I've been rereading Mark's Gospel and it suddenly struck me that there is a common sense assumption I have made about the gospels all my life that is just wrong.
I'd always taken the gospels as a memory project. To put it crudely, a project to get the story down before it's forgotten. I'd assumed that one of two things happened. Either that teachers in the "Jesus Movement" had written these things down as ways to pass along a message from the centre to the edges of the movement or that the gospels had been written at a moment of crisis of memory when the generation with direct memory of the events had begun to die off.
The Gospel of Mark, however, represents a huge challenge to this. No one with any kind of memory project would have written such a book.
It seems to me that Mark was motivated primarily by the loss of Jerusalem. It also seems clear to me that Mark wrote at some distance from Jerusalem. He was hearing of war and rumours of war. The only thing he knew for certain was that something really bad had happened to Jerusalem.
This caused a crisis because the centre of a religious practice had been destroyed. My guess is that the connections between whatever sort of religious practice was going on in Mark's community and what was happening in Jerusalem were tenuous. Jerusalem was not so important as an administrative centre of the "Jesus movement"(I'll explain these scare quotes in a moment) as it was an important symbol.
It was like an old capital that no longer has any political function. It was a place people talked about and said, this is where this and this really happened. And now the rumours were that the Romans were about to destroy Jerusalem.
Mark needed to reconnect with the centre of Christianity. There are two ways you could think about this. One is that he needed to invent a new centre for the one that was lost. The second is that he needed to define what the centre always was for him because the primary symbol of that centre was now gone. I go with the second option.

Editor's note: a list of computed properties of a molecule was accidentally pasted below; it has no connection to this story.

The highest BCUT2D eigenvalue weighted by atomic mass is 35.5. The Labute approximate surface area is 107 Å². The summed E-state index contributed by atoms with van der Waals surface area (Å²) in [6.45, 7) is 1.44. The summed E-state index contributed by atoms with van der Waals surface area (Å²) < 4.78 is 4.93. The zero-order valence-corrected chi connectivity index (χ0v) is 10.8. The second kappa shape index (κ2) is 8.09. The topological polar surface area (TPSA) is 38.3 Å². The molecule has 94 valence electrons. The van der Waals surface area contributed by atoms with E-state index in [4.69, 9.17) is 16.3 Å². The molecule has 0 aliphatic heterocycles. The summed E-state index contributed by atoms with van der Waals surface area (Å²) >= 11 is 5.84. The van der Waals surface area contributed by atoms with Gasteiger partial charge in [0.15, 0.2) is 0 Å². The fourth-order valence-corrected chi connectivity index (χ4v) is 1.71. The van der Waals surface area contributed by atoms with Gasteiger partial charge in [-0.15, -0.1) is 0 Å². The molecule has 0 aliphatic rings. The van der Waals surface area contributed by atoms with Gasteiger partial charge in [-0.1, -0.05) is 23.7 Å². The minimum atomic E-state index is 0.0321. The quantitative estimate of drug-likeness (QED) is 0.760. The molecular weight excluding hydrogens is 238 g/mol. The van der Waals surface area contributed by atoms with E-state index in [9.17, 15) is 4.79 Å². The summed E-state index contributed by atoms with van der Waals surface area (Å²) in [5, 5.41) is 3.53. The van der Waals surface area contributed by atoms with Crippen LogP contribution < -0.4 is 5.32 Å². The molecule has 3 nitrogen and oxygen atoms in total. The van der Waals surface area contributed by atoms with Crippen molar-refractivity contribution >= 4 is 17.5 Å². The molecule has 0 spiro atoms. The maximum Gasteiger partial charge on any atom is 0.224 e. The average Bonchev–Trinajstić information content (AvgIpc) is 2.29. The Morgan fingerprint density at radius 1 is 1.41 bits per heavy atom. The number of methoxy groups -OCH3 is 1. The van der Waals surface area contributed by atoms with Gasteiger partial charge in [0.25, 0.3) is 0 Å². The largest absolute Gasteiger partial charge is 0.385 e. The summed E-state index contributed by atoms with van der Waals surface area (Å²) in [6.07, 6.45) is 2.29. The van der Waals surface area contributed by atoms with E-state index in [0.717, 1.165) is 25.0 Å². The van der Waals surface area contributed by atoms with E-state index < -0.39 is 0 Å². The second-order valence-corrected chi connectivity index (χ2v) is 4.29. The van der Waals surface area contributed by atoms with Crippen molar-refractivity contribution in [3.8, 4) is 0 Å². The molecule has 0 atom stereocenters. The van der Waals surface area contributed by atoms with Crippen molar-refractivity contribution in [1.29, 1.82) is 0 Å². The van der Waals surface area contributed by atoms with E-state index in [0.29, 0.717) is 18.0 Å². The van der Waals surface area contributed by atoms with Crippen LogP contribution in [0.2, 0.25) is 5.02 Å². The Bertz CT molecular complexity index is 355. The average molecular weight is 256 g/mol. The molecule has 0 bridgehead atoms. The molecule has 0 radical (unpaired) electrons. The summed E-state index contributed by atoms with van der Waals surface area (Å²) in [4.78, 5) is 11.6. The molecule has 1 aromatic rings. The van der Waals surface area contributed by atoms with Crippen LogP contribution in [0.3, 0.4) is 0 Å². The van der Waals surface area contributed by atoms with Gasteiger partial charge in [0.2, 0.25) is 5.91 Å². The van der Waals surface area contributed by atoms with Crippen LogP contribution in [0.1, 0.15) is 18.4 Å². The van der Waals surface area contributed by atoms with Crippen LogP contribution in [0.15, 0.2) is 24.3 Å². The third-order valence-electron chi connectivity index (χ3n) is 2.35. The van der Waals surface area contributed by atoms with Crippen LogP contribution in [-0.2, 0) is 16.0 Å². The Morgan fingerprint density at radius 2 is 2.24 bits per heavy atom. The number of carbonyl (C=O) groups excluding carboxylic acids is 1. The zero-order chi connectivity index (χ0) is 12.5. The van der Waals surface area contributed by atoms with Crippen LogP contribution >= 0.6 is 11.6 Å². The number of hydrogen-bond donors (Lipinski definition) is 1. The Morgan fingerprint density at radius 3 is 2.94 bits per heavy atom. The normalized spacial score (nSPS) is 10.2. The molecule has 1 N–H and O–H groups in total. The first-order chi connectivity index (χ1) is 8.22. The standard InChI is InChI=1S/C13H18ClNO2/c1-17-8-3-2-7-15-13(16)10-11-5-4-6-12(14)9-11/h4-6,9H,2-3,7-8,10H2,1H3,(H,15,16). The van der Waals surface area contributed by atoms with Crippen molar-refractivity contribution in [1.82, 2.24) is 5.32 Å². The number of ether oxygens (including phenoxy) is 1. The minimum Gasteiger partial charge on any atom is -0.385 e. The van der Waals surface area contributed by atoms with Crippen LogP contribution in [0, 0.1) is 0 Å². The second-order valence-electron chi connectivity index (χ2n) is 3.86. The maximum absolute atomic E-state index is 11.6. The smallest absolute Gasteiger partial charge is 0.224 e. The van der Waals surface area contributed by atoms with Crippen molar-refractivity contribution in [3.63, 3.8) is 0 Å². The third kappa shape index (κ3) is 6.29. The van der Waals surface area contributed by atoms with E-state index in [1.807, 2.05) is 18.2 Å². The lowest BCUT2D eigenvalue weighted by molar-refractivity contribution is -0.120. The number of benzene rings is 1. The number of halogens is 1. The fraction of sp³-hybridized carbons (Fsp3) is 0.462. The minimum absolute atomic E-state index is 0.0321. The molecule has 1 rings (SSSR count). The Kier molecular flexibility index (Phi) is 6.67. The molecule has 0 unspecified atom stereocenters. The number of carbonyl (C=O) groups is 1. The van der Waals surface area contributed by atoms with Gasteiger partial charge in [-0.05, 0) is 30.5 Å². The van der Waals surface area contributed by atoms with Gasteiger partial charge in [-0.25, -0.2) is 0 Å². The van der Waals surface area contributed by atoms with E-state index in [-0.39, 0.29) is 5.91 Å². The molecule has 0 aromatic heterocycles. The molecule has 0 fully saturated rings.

I see a project much like what a family might have to do when the grandmother and grandfather sell the old family farm. "We never went to that place anymore but it was a focus for us given that we all live in different cities now and don't see each other even at Christmas."
If I am right, then Matthew and Luke are not attempts to build on what Mark had done but are, rather, attempts to correct what he had done. Both those gospels have large sections of agreement with Mark but also make huge modifications.
Matthew looks at the disjunctive apocalyptic vision of Mark and says, "No, that's not right. The really important thing is the continuity. Jesus came to fulfill the law." Luke also thinks the apocalyptic break is wrong but he sees the continuity in a community founded by Jesus.
Okay, here is the thing about the "Jesus Movement". Luke, it seems to me, largely creates the idea of a movement. Yes, there were disciples and special disciples called apostles but the notion that there was a central church at Jerusalem that conferred authority on others is an exaggeration of Luke's. He looked at the historical facts as he knew them and said, "This is how it must have been."
But the movement in question as never any movement in Jerusalem or Galilee. The movement, if that is the right word for it, that Mark, Matthew and Luke cherished was a movement that spread through the Hellenistic world. It was a movement based on a man named Jesus whose teachings were very influential and who had instituted something at a supper he held with his disciples just before his death.
It was only much later that the three books were recruited to be used as part of a memory project but they had never been intended for such a use.